Three entomopathogenic (insect killing) nematode species tested in laboratory and field experiments in Hungary significantly reduced the number of D. v. virgifera. The species Heterorhabditis bacteriophora and H. megidis were particularly promising in reducing the damage to maize roots, when applied both at the time maize was sown or later in June. Both nematodes survived more than two months in the soil, which was long enough to I effectively killed all three larval instars (life-stages) and pupae of the pest. Applied using fluid solid stream sprays into soil at sowing, or fluid narrow flat fan sprays applied with lots of water later over small maize plants, the average root damage was reduced by 60–96%.
Results and knowledge generated by this project are currently being taken further by industry partners and another project financed by the LTZ Stuttgart of Germany. With the recent banning of many insecticides for seed coatings due to their toxicity to bees, farmers urgently need an alternative product, such as a biological control product based on nematodes. As a follow-up, CABI is currently acting as an independent consultancy expert for the potential implementation of the biological product in southern Germany.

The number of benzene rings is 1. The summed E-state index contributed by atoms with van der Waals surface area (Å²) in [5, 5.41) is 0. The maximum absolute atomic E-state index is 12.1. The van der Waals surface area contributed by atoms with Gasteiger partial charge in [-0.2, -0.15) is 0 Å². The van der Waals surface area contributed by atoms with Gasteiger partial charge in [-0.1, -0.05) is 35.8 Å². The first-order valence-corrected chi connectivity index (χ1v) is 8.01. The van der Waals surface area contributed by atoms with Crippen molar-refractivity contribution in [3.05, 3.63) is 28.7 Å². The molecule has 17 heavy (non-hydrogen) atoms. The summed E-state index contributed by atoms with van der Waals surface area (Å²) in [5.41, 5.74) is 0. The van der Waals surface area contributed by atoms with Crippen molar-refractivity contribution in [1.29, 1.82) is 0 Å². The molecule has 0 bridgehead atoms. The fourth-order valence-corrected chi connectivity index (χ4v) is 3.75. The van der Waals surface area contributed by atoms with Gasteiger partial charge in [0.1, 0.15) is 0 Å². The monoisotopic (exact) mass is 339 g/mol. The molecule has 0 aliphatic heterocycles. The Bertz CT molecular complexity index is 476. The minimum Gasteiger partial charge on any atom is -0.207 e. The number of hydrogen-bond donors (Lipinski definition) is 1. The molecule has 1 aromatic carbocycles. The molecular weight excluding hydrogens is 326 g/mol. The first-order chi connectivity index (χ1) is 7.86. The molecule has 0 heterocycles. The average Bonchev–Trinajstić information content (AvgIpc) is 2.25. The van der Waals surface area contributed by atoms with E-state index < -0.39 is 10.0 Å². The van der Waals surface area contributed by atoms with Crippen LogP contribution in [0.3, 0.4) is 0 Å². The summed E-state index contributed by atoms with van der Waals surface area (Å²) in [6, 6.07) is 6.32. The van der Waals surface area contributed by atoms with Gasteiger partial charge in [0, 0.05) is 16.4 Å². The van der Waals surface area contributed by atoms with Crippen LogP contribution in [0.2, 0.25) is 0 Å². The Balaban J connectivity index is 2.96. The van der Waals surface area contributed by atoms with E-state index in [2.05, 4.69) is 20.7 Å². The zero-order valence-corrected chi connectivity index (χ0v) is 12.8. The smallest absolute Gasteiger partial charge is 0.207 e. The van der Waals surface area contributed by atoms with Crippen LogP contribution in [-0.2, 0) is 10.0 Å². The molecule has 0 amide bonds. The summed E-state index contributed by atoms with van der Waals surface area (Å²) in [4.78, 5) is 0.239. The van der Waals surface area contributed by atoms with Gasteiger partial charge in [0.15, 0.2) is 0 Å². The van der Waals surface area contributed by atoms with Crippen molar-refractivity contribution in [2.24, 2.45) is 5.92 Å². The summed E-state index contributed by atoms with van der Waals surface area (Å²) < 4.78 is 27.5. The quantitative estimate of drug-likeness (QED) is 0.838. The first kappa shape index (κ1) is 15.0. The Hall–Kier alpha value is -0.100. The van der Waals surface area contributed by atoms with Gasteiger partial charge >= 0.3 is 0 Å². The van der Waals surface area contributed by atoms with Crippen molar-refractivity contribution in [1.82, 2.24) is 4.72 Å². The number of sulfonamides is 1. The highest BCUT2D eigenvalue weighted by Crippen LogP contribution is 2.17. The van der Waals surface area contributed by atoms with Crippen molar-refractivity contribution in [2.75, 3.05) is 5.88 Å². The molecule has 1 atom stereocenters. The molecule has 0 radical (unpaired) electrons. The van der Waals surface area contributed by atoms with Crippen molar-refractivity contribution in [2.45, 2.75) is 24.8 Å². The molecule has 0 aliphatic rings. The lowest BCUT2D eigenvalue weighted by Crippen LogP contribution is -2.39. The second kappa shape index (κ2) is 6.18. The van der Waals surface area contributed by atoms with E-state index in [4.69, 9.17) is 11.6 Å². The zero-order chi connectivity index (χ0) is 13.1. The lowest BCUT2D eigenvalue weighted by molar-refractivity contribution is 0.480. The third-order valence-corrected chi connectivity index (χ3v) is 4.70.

You may be interested in the following titles:
Vidal, S., Kuhlmann, U. & Edwards, C. R. (2005) Western corn rootworm: ecology and management. CABI Publishing, Wallingford, UK
Gaugler, R. (2002) Entomopathogenic nematology CABI Publishing, Wallingford, UK
Grewal, P. S. Ehlers, R. U. Shapiro-Ilan, D. I. (2005) Nematodes as biocontrol agents.
CABI Publishing, Wallingford, UK